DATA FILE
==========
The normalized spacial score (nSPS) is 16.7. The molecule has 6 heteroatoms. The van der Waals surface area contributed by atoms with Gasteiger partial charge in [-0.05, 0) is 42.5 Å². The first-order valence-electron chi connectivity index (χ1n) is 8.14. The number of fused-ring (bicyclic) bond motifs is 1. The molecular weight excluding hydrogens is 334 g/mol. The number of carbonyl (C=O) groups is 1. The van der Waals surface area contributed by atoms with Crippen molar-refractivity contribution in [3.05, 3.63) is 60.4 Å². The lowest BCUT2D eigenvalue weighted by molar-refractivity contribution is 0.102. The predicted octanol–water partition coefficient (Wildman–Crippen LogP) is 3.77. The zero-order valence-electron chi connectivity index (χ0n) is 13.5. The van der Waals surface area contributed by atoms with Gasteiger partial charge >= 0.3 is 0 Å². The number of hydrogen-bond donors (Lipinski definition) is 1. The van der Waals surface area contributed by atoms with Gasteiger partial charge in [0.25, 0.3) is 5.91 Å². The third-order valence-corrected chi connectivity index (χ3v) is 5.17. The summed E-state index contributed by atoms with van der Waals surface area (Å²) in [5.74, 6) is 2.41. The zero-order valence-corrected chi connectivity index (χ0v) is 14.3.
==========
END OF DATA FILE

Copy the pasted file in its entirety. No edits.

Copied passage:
The normalized spacial score (nSPS) is 16.7. The molecule has 6 heteroatoms. The van der Waals surface area contributed by atoms with Gasteiger partial charge in [-0.05, 0) is 42.5 Å². The first-order valence-electron chi connectivity index (χ1n) is 8.14. The number of fused-ring (bicyclic) bond motifs is 1. The molecular weight excluding hydrogens is 334 g/mol. The number of carbonyl (C=O) groups is 1. The van der Waals surface area contributed by atoms with Crippen molar-refractivity contribution in [3.05, 3.63) is 60.4 Å². The lowest BCUT2D eigenvalue weighted by molar-refractivity contribution is 0.102. The predicted octanol–water partition coefficient (Wildman–Crippen LogP) is 3.77. The zero-order valence-electron chi connectivity index (χ0n) is 13.5. The van der Waals surface area contributed by atoms with Gasteiger partial charge >= 0.3 is 0 Å². The number of hydrogen-bond donors (Lipinski definition) is 1. The van der Waals surface area contributed by atoms with Gasteiger partial charge in [0.25, 0.3) is 5.91 Å². The third-order valence-corrected chi connectivity index (χ3v) is 5.17. The summed E-state index contributed by atoms with van der Waals surface area (Å²) in [5.74, 6) is 2.41. The zero-order valence-corrected chi connectivity index (χ0v) is 14.3.